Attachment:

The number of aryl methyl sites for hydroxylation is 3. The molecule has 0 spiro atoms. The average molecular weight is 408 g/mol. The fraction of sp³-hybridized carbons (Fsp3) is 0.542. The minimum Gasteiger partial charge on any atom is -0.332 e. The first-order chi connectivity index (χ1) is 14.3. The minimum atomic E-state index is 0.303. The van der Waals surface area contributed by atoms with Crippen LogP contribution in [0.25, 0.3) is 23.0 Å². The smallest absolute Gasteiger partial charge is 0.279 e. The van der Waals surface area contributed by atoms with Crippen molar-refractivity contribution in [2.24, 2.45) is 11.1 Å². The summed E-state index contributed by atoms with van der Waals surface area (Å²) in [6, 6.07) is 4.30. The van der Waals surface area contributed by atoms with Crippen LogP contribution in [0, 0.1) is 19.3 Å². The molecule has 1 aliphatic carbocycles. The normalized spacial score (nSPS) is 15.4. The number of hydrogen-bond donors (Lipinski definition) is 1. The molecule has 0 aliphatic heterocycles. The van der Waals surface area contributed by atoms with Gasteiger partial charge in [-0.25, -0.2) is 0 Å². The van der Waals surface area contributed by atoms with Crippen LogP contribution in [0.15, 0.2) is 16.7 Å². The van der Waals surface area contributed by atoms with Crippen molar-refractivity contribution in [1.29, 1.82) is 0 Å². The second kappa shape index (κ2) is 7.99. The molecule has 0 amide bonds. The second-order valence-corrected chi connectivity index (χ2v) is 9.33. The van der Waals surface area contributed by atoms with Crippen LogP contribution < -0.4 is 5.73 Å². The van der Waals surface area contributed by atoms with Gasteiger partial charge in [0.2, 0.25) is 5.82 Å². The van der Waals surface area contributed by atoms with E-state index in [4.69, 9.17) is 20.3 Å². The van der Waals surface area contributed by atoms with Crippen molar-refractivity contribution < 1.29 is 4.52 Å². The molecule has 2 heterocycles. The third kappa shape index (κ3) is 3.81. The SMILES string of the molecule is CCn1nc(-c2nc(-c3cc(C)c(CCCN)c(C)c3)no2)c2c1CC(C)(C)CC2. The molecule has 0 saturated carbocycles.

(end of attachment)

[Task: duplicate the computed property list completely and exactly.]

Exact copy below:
The number of aryl methyl sites for hydroxylation is 3. The molecule has 0 spiro atoms. The average molecular weight is 408 g/mol. The fraction of sp³-hybridized carbons (Fsp3) is 0.542. The minimum Gasteiger partial charge on any atom is -0.332 e. The first-order chi connectivity index (χ1) is 14.3. The minimum atomic E-state index is 0.303. The van der Waals surface area contributed by atoms with Crippen LogP contribution in [0.25, 0.3) is 23.0 Å². The smallest absolute Gasteiger partial charge is 0.279 e. The van der Waals surface area contributed by atoms with Crippen molar-refractivity contribution in [2.24, 2.45) is 11.1 Å². The summed E-state index contributed by atoms with van der Waals surface area (Å²) in [6, 6.07) is 4.30. The van der Waals surface area contributed by atoms with Crippen LogP contribution in [0, 0.1) is 19.3 Å². The molecule has 1 aliphatic carbocycles. The normalized spacial score (nSPS) is 15.4. The number of hydrogen-bond donors (Lipinski definition) is 1. The molecule has 0 aliphatic heterocycles. The van der Waals surface area contributed by atoms with Gasteiger partial charge in [-0.25, -0.2) is 0 Å². The van der Waals surface area contributed by atoms with Crippen LogP contribution in [0.15, 0.2) is 16.7 Å². The van der Waals surface area contributed by atoms with Crippen molar-refractivity contribution in [1.29, 1.82) is 0 Å². The second kappa shape index (κ2) is 7.99. The molecule has 0 amide bonds. The second-order valence-corrected chi connectivity index (χ2v) is 9.33. The van der Waals surface area contributed by atoms with Crippen LogP contribution < -0.4 is 5.73 Å². The van der Waals surface area contributed by atoms with Gasteiger partial charge in [0.2, 0.25) is 5.82 Å². The van der Waals surface area contributed by atoms with E-state index in [4.69, 9.17) is 20.3 Å². The van der Waals surface area contributed by atoms with Crippen molar-refractivity contribution < 1.29 is 4.52 Å². The molecule has 2 heterocycles. The third kappa shape index (κ3) is 3.81. The SMILES string of the molecule is CCn1nc(-c2nc(-c3cc(C)c(CCCN)c(C)c3)no2)c2c1CC(C)(C)CC2. The molecule has 0 saturated carbocycles.